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The Hazards of short circuits

A brief introduction

Short circuits are a “hack” folks use in JavaScript to do something conditionally abusing the way JavaScript evaluates the && and || operators. With the “recent” introduction of the ?? operator and the already existing ternaries, it doesn’t make sense to use short circuits anymore, but I still see them in code bases from time to time. In this article, I’ll go over examples of short circuits, why they are bad, and what alternatives you can use instead.

The basics of short circuits

The two leading short-circuit operators in JavaScript are the logical AND (&&) and logical OR (||). These operators evaluate expressions and return a value based on the truthiness or falsiness of the operands involved.

The logical AND (&&) operator evaluates to the value of the first falsy operand, or the last truthy operand if all operands are truthy. It performs short circuit evaluation, meaning that if the first operand is falsy, it doesn’t evaluate the second operand as the result would always be falsy.

return 0 && "Hello"; // Return 0
return undefined && "World"; // Return undefined
return "" && "World"; // Return ""
return "Hello" && "World"; // Return "World"
0 && someFunction(); // someFunction() is not called
1 && someFunction(); // someFunction() is called

On the other hand, the logical OR (||) operator returns the value of the first truthy operand, or the last falsy operand if all operands are falsy. It performs short circuit evaluation, meaning that if the first operand is truthy, it doesn’t evaluate the second operand as the result would always be truthy.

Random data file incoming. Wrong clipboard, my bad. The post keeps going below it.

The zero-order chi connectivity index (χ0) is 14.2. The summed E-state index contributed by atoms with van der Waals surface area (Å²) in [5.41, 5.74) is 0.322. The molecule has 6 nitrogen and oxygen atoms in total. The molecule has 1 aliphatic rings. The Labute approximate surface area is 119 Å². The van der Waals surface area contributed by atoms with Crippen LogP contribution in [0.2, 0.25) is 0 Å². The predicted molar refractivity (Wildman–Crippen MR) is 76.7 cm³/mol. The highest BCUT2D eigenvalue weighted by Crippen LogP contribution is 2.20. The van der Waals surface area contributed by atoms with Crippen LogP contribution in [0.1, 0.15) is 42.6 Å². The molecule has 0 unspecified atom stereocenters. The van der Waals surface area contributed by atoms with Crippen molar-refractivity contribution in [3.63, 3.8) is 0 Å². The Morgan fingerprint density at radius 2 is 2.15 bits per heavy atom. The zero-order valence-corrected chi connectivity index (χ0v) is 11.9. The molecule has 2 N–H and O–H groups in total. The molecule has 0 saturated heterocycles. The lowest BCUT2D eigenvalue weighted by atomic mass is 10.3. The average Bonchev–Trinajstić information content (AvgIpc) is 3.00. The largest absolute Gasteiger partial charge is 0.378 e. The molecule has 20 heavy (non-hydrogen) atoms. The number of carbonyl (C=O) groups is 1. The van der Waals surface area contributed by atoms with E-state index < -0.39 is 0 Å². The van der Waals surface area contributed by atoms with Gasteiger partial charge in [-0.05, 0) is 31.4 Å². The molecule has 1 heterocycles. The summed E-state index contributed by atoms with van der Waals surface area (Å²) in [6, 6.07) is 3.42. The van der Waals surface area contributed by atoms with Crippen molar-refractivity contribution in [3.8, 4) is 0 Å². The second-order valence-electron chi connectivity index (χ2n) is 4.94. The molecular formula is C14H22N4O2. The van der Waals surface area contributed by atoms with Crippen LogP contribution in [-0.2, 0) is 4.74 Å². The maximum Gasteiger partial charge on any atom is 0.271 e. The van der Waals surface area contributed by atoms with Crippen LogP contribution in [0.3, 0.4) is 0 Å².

return 0 || "Hello"; // Return "Hello"
return undefined || "World"; // Return "World"
return "" || "World"; // Return "World"
return "Hello" || "World"; // Return "Hello"
0 || someFunction(); // someFunction() is called
1 || someFunction(); // someFunction() is not called

The Dangers of short circuits

While short circuits can be useful in certain scenarios, they can introduce subtle bugs and make code harder to reason about. Here are some reasons why short circuits can be problematic:

Lack of Readability

Every scenario where we use a short circuit, we could be using a ternary, nullish coalescing, or even an if statement, and it would be more readable. The more we rely on short circuits, the harder it is to reason about our code:

return value || "default";
// vs
return value ?? "default";
// or maybe...
return value !== undefined ? value : "default";
// or even ...
if (value !== undefined) {
return value;
} else {
return "default";

Hidden Side Effects

Is really easy to introduce side effects accidentally by using short circuits. This is because of the nature of JavaScript expression evaluation, making so if something is evaluated as falsy or truthy, then based on the operator we use (&& or || then we might return said value unintentionally):

`${value && "value"}`; // Evaluates to "false" if `value` is `false`
// vs